Former Title and Escrow Agent Indicted for Mortgage Fraud

Allison Tussey —  May 18, 2011 — Leave a comment

Ronald Johannes Sneijder, 48, Herndon, Virginia, a former owner of a title and escrow company based in the District of Columbia, has been indicted on federal charges relating to mortgage fraud. The total amount of loans was approximately $1,829,000. The indictment, recently unsealed, was returned May 13, 2011 in the U.S. District Court for the District of Columbia.

Sneijder was indicted on charges of bank fraud, wire fraud, first degree fraud, and theft. The indictment also includes a forfeiture count seeking all proceeds from the defendant’s crimes. If convicted, under the federal sentencing guidelines, he faces a potential sentence of between 46 and 57 months of incarceration.

According to the indictment, Sneijder was the manager and majority owner of a title and escrow company known as Red Box Settlements, located in the 1600 block of U Street NW, Washington, D.C.

On about January 13, 2004, Sneijder purchased a residence at 1325 Independence Avenue SE. About a month later, he refinanced the loan through Wells Fargo Bank, obtaining a home equity line of credit with a maximum credit limit of up to $575,000.

In February 2005, the defendant sought a $581,000 refinance loan from First Savings Mortgage Corporation, using as collateral his house at 1325 Independence Avenue SE, which was already encumbered with the home equity line of credit from Wells Fargo. First Savings Mortgage Corporation approved the loan on the condition that the Wells Fargo line of credit would be paid off and closed and the lien in the public record be “released” so that no additional money could be borrowed on the Wells Fargo line of credit, and so that there would be no other loans that would take precedence over the First Savings Mortgage Corporation loan.

After settlement, Sneijder paid off the Wells Fargo line of credit but did not close it. Thereafter, from March 2005 to November 2006, he again borrowed money against the Wells Fargo line of credit. He obtained cash advances up to approximately $558,000 by the end of November 2006.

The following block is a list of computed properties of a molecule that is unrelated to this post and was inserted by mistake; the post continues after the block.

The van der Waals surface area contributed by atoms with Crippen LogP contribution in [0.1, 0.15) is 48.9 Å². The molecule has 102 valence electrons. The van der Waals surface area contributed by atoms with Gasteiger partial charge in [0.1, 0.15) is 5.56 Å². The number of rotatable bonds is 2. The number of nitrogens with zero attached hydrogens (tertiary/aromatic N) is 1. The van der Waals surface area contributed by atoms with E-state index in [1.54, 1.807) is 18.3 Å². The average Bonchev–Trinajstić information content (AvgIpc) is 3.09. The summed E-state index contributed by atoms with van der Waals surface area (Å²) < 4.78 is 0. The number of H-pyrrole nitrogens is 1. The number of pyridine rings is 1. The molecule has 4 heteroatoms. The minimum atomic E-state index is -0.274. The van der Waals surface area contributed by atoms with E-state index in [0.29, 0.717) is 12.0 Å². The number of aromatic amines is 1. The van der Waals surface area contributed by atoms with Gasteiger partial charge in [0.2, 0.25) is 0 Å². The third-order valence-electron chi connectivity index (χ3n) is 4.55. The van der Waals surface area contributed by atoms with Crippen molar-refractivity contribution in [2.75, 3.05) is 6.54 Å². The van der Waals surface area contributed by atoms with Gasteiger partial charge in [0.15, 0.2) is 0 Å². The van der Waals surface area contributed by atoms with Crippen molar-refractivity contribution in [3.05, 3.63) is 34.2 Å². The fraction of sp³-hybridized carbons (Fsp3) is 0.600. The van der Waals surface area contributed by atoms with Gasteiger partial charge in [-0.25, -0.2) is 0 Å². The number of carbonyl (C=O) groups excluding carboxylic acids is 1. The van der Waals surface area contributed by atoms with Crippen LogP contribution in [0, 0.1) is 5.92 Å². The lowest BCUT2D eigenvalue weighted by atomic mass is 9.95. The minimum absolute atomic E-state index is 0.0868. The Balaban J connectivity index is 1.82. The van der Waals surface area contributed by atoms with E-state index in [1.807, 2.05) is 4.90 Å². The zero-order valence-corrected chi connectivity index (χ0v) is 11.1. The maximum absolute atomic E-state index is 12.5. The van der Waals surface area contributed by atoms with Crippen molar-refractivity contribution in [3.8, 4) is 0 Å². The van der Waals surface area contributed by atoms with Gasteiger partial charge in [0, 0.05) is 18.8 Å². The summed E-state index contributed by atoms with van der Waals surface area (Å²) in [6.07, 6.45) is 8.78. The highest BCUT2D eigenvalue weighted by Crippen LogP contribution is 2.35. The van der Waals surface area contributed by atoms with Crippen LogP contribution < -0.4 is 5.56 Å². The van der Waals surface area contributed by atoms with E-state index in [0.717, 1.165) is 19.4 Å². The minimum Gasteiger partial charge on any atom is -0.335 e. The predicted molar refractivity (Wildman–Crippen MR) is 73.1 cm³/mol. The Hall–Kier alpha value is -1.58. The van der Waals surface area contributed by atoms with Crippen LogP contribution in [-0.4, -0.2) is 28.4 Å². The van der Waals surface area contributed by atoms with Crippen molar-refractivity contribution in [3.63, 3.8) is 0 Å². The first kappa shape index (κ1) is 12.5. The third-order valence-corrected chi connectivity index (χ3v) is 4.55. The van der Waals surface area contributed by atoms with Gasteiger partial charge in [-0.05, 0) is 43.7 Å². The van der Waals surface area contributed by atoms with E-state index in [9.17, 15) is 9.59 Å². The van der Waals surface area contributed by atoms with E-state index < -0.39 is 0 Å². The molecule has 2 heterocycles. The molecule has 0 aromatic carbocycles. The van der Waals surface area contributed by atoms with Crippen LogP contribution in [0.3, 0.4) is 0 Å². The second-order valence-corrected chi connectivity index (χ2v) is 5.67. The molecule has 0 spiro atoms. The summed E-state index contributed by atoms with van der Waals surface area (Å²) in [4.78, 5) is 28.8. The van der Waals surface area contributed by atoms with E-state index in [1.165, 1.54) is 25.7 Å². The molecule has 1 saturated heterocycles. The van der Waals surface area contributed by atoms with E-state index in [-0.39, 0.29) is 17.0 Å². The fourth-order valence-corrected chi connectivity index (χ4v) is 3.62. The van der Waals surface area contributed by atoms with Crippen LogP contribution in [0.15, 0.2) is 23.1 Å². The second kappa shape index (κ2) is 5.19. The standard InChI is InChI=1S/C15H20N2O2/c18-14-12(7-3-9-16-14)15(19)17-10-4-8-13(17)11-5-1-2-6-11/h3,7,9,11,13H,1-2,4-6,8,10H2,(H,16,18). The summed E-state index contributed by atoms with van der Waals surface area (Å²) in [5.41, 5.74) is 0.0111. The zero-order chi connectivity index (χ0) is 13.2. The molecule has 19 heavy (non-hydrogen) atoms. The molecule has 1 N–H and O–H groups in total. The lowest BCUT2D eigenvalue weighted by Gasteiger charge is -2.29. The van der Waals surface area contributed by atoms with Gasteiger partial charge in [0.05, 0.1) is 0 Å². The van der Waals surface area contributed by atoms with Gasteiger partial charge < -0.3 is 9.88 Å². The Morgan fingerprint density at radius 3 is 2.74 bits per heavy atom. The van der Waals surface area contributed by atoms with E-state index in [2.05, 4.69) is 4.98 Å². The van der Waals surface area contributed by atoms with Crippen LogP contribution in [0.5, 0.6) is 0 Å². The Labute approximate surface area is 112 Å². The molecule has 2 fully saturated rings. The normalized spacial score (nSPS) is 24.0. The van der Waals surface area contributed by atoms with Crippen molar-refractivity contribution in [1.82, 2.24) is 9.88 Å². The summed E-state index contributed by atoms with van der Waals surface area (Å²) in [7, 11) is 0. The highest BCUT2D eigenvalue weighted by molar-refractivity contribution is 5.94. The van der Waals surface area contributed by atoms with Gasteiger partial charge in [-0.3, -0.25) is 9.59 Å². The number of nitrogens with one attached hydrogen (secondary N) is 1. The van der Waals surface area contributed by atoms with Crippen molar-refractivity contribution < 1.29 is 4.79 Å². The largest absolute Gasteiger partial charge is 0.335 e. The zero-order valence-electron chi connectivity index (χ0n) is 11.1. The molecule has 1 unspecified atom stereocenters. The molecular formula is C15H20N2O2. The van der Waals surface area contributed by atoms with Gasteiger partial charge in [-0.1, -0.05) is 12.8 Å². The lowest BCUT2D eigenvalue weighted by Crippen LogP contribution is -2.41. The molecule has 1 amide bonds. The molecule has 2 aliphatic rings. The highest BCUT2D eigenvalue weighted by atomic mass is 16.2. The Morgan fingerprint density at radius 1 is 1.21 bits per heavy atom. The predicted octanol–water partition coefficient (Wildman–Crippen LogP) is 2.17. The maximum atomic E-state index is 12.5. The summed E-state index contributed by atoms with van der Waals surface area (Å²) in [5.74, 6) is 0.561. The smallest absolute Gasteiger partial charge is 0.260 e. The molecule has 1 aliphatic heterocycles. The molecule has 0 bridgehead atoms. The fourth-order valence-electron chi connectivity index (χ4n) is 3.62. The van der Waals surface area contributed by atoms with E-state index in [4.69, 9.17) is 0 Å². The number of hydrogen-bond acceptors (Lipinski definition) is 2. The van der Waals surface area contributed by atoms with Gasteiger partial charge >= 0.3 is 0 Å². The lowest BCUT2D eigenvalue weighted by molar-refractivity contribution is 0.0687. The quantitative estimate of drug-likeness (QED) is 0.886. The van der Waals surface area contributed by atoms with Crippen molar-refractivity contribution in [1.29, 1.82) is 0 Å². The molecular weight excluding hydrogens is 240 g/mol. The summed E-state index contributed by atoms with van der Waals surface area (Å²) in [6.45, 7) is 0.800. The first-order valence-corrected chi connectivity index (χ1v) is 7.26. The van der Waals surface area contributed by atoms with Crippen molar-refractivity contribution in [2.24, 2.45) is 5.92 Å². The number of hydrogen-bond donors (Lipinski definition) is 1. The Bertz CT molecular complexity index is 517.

The indictment further alleges that in November 2006, Sneijder sought a $675,000 loan from Wachovia Bank using as collateral 1325 Independence Avenue SE, which was already encumbered with the Wells Fargo home equity line of credit and the First Savings Mortgage Corporation loan. Wachovia approved the loan on the condition that the Wells Fargo line of credit would be paid, closed, and the Recorder of Deeds be notified of the closure so that no additional money could be borrowed on the Wells Fargo line of credit. The defendant paid down less than half of the line of credit, and again failed to close the Wells Fargo account. From January to August 2007, Sneijder again continued to borrow money against the Wells Fargo line of credit for a total amount due and owing of approximately $573,000.

According to the indictment, Sneijder failed to repay the approximate $573,000 Wells Fargo line of credit, the $581,000 First Savings Mortgage Corporation loan, and the $675,000 Wachovia loan, resulting in foreclosure of 1325 Independence Avenue SE, the proceeds of which were insufficient in value to repay the approximate $1,829,000 loaned to the defendant.

The indictment further alleges that the defendant took about $216,000 from client escrowed money from May to November 2006.

An indictment is merely a formal charge that a defendant has committed a violation of criminal laws and is not evidence of guilt. Every defendant is presumed innocent until, and unless, proven guilty.

It was announced by U.S. Attorney Ronald C. Machen Jr. and James W. McJunkin, Assistant Director in Charge of the FBI’s Washington Field Office.

In announcing the indictment, U.S. Attorney Machen and Assistant Director in Charge McJunkin commended the work of those who investigated the matter for the FBI’s Washington Field Office, including special agents and forensic accountants. They also cited the efforts of those who worked on the case from the U.S. Attorney’s Office, including Paralegal Specialists Diane Hayes and Sarah Reis, and Assistant U.S. Attorney Daniel Friedman. Finally they acknowledged the work of Assistant U.S. Attorney Virginia Cheatham, who is prosecuting the case along with the office’s Asset Forfeiture and Money Laundering Section.

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Allison Tussey

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